Good practical advice. Good to hear your voice.  Welcome to
the conversation.


On Jan 30, 2008 8:42 AM, Sam Hooker <[log in to unmask]> wrote:

> Hash: SHA1
> Adam Provost wrote:
> | Some say it's important that we make decisions to prevent students from
> | using technology or to pull back from this tide.  There's no question
> that
> | this onslaught of information is getting larger. It seems like it's more
> | important to teach people when to pull back, to learn to set
> boundaries for
> | themselves and to focus on making smart decisions on and around
> | productivity. Adam
> Agreed: there's not going to be much meaningful "turning back the tide",
> at least not in the short run (when it would make a difference to the
> people reading this today). We can, though, individually make conscious
> decisions about our own boundaries: it's not like that's not MY cell
> phone ringing, over there. I can choose not to answer it. (So long as I
> can convince my clients to call the office first instead of my cell
> phone...Tom.)
> It's hard to consciously "do less" though, when you're constantly aware
> of how much there is, well, "to do". To be truly successful requires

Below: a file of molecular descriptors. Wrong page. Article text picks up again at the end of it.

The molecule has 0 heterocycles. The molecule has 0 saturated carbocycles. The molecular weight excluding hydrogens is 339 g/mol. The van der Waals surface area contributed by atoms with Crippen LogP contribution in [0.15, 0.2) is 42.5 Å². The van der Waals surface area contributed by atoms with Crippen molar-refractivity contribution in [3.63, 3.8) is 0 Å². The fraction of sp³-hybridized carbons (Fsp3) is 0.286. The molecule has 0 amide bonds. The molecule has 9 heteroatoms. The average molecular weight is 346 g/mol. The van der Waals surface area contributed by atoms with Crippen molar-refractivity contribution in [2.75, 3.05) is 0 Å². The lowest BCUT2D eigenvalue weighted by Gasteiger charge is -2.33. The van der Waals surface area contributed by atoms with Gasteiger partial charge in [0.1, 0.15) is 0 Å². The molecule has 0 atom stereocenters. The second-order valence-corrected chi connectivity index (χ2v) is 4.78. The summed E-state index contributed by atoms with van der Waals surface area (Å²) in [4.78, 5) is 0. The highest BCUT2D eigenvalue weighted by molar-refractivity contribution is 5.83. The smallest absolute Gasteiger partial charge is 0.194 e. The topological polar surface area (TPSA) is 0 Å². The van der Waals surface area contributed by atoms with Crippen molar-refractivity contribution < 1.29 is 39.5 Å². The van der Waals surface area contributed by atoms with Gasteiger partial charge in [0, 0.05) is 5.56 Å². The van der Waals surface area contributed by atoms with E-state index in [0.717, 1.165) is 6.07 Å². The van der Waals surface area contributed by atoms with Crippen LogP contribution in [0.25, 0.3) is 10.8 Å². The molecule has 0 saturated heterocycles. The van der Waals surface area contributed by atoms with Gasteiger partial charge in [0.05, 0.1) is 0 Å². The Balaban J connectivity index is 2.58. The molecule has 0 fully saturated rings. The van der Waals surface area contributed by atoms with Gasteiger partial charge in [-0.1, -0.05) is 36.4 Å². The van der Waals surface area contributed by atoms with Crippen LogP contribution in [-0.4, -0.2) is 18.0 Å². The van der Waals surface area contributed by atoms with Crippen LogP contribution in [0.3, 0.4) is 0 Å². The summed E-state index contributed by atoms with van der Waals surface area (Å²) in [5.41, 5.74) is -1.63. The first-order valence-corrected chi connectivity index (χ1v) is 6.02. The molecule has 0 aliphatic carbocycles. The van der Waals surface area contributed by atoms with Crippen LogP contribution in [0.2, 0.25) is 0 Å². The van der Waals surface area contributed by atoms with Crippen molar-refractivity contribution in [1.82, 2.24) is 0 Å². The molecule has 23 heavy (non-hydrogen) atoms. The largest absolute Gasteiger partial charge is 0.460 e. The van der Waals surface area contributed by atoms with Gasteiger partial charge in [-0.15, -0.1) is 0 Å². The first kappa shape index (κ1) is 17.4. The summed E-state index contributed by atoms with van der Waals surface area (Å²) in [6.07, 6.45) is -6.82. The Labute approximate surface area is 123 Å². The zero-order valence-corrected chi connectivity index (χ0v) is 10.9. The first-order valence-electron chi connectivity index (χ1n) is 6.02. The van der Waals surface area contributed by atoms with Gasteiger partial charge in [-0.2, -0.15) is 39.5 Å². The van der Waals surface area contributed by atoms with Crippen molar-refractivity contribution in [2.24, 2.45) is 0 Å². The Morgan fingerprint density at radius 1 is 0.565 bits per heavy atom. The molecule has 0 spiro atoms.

> management (or administration) support. For instance: we've given our
> benighted Project Manager (who also plays Triage Nurse) permission to do
> exactly what Bill said: batch things up, so that she can get into an
> "email groove", then a "voicemail groove". We're hoping that this leads
> to less fragmentation on her part. (Because she's been running a screen
> for our engineers, preventing us from being interrupted, and it's worked
> beautifully.)
> Having been a high school Technology Coordinator, I know how easy it is
> to have your attention split in a million different directions. The best
> thing I can suggest is a frank talk with your immediate
> supervisor/administrator about helping set expectations for the Tech
> Department's response time. (Call it your SLA, if you want.) It can be
> very liberating to have someone of authority backing you up when you
> make a conscious decision to "drop (or delay) some packets" in favor of
> honest-to-goodness productivity.
> Something confuses me, though:
> | ...research firm focusing on the knowledge economy, interruptions from
> | e-mail, cell phones, instant messaging, text messaging, and blogs eat
> | up nearly 30...
> Interrupted by a blog? I dare you: interrupt me with your blog. ;-)
> Cheers,
> - -sth
> +-------
> ~  Sam Hooker [log in to unmask]              |
> ~  Consulting Engineer, Partner                 |
> ~  ClearBearing, Inc. (802)846-1855             |
> ~  Internet engineering | network services      |
> ~                  |
> +-------
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Lucie deLaBruere

Work: 802 527  0565 x 3206
Cell:  802  752  6086

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